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Greenfield Sites Have High Environmental Value Too

Over the years Wildlife and Countryside Link has provided a great way of joining environmental voices together and also mediating in those cases where countryside and wildlife protection come into conflict. So it can only be a matter of great regret that it has, once again, decided to take sides in ...

Posted by Jon Reeds on 18 September 2017

Fixing Our Brokered Housing Market

The grandly named new Government policy for Planning for the Right Homes in the Right Places raises far more questions than answers, but the big one ministers will be asking is whether it will head off hostility from the rank-and-file at the upcoming party conference. Certainly the new methodology h...

Posted by Jon Reeds on 16 September 2017

Forever, For Everyone

Defending the environment for everyone, forever, is a pretty big ambition but that, at its most basic, is what sustainability means. But challenges do not come any bigger than promising things to everyone, forever. That ambition is, of course, what drives the National Trust and has done for more tha...

Posted by Jon Reeds on 10 September 2017

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MPs voice transport sustainability concerns

Added on 01 September 2016

The House of Commons Environmental Audit Committee has told the Department for Transport to assess the cumulative impact of its projects on sustainability and deal with its failure to hit decarbonisation targets, but evaded calling for a halt to major highway and airport expansion.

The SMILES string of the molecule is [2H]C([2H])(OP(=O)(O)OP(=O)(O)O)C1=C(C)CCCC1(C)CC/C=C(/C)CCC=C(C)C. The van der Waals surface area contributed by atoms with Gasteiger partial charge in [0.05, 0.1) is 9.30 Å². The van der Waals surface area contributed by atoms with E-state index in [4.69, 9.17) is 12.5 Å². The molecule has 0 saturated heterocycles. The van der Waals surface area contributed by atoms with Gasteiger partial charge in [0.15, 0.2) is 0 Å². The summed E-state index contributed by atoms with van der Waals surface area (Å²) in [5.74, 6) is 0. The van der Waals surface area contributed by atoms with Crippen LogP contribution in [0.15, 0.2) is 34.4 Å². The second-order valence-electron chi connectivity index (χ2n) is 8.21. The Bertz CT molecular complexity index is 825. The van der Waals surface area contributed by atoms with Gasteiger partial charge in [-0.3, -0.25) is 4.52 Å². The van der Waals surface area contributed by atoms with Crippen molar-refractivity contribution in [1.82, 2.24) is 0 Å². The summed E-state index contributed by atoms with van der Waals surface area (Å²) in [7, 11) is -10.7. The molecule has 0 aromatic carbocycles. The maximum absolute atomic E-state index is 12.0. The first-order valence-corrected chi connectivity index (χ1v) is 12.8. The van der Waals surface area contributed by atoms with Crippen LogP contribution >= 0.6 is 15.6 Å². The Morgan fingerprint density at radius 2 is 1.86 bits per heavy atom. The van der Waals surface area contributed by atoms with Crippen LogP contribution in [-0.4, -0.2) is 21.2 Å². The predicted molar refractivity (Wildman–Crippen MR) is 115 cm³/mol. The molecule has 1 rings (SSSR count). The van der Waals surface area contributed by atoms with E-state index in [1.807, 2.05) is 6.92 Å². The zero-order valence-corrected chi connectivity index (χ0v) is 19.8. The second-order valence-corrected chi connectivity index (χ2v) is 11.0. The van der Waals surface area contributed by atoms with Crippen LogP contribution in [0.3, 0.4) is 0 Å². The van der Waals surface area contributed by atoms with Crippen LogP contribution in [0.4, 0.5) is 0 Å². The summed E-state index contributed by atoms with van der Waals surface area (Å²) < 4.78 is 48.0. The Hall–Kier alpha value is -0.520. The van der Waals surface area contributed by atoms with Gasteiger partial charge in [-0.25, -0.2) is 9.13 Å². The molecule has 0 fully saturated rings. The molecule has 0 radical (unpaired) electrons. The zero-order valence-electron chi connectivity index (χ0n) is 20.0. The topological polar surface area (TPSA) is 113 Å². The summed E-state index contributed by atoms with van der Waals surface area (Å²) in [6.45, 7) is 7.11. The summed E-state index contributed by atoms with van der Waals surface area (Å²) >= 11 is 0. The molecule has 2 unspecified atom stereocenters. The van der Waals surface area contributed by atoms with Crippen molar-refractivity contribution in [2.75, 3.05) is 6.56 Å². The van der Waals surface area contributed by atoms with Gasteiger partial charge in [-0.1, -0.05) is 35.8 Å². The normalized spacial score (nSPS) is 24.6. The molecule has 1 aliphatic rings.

The Committee’s report Sustainability in the Department for Transport says the DfT needs to work on communicating its sustainability remit. A great deal of the report is dedicated to the so-called “ultra-low emission vehicles” and car manufacturers’ cheat devices, diluting the impact of its messages on carbon emissions.

“Committee on Climate Change advice on the lowest-cost pathway to the UK’s 2050 emissions reduction target included an interim 2025 decarbonisation objective, which the transport sector is projected to miss by almost 50%,” says the report. “Transport is now the largest emitting sector; emissions have increased for the past two years running. We recommend the Department set out in the Government’s forthcoming carbon reduction plan how it intends to deal with this shortfall in decarbonisation.”

The MPs, however, have little to say on how it might meet the very unambitious CCC target for transport which is a 31% reduction on 2014 emissions. But they do note energy use per tonne of road freight has actually increased and suggest domestic transport now accounts for 24% of UK greenhouse gas emissions, and rising.

“The report shows that the Government is not doing enough to decarbonise transport and avoid building damaging infrastructure projects,” said Campaign for Better Transport sustainable transport campaigner Bridget Fox. “Stronger action to clean up polluting vehicles is welcome but ultimately the answer lies in reducing car dependency, getting more freight onto rail and investing in good quality public transport alternatives.”

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